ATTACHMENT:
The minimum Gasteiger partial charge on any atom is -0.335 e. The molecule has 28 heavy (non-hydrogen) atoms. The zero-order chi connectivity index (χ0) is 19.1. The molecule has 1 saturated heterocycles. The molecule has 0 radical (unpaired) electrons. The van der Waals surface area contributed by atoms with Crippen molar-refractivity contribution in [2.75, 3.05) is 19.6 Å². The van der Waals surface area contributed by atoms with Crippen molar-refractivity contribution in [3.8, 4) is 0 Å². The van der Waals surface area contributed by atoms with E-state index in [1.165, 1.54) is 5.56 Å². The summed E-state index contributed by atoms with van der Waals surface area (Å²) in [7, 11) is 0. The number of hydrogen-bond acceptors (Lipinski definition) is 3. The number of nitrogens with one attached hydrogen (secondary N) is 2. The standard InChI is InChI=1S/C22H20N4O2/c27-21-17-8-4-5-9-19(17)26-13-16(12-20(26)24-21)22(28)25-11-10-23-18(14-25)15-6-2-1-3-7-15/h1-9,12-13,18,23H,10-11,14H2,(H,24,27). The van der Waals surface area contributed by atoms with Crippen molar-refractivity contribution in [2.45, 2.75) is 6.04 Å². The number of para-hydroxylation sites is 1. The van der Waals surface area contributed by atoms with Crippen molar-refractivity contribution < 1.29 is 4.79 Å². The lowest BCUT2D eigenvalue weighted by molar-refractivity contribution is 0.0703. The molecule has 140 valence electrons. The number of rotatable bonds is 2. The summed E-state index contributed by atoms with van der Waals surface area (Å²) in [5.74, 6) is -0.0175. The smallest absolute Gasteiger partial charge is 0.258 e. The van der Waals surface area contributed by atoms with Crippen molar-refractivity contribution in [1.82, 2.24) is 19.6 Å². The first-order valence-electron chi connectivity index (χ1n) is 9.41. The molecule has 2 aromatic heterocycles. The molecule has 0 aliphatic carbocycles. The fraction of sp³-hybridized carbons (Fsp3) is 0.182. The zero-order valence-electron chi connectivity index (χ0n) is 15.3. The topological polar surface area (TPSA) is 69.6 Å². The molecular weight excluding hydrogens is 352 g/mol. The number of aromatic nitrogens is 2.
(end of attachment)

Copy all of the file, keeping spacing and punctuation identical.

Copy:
The minimum Gasteiger partial charge on any atom is -0.335 e. The molecule has 28 heavy (non-hydrogen) atoms. The zero-order chi connectivity index (χ0) is 19.1. The molecule has 1 saturated heterocycles. The molecule has 0 radical (unpaired) electrons. The van der Waals surface area contributed by atoms with Crippen molar-refractivity contribution in [2.75, 3.05) is 19.6 Å². The van der Waals surface area contributed by atoms with Crippen molar-refractivity contribution in [3.8, 4) is 0 Å². The van der Waals surface area contributed by atoms with E-state index in [1.165, 1.54) is 5.56 Å². The summed E-state index contributed by atoms with van der Waals surface area (Å²) in [7, 11) is 0. The number of hydrogen-bond acceptors (Lipinski definition) is 3. The number of nitrogens with one attached hydrogen (secondary N) is 2. The standard InChI is InChI=1S/C22H20N4O2/c27-21-17-8-4-5-9-19(17)26-13-16(12-20(26)24-21)22(28)25-11-10-23-18(14-25)15-6-2-1-3-7-15/h1-9,12-13,18,23H,10-11,14H2,(H,24,27). The van der Waals surface area contributed by atoms with Crippen molar-refractivity contribution in [2.45, 2.75) is 6.04 Å². The number of para-hydroxylation sites is 1. The van der Waals surface area contributed by atoms with Crippen molar-refractivity contribution < 1.29 is 4.79 Å². The lowest BCUT2D eigenvalue weighted by molar-refractivity contribution is 0.0703. The molecule has 140 valence electrons. The number of rotatable bonds is 2. The summed E-state index contributed by atoms with van der Waals surface area (Å²) in [5.74, 6) is -0.0175. The smallest absolute Gasteiger partial charge is 0.258 e. The van der Waals surface area contributed by atoms with Crippen molar-refractivity contribution in [1.82, 2.24) is 19.6 Å². The first-order valence-electron chi connectivity index (χ1n) is 9.41. The molecule has 2 aromatic heterocycles. The molecule has 0 aliphatic carbocycles. The fraction of sp³-hybridized carbons (Fsp3) is 0.182. The zero-order valence-electron chi connectivity index (χ0n) is 15.3. The topological polar surface area (TPSA) is 69.6 Å². The molecular weight excluding hydrogens is 352 g/mol. The number of aromatic nitrogens is 2.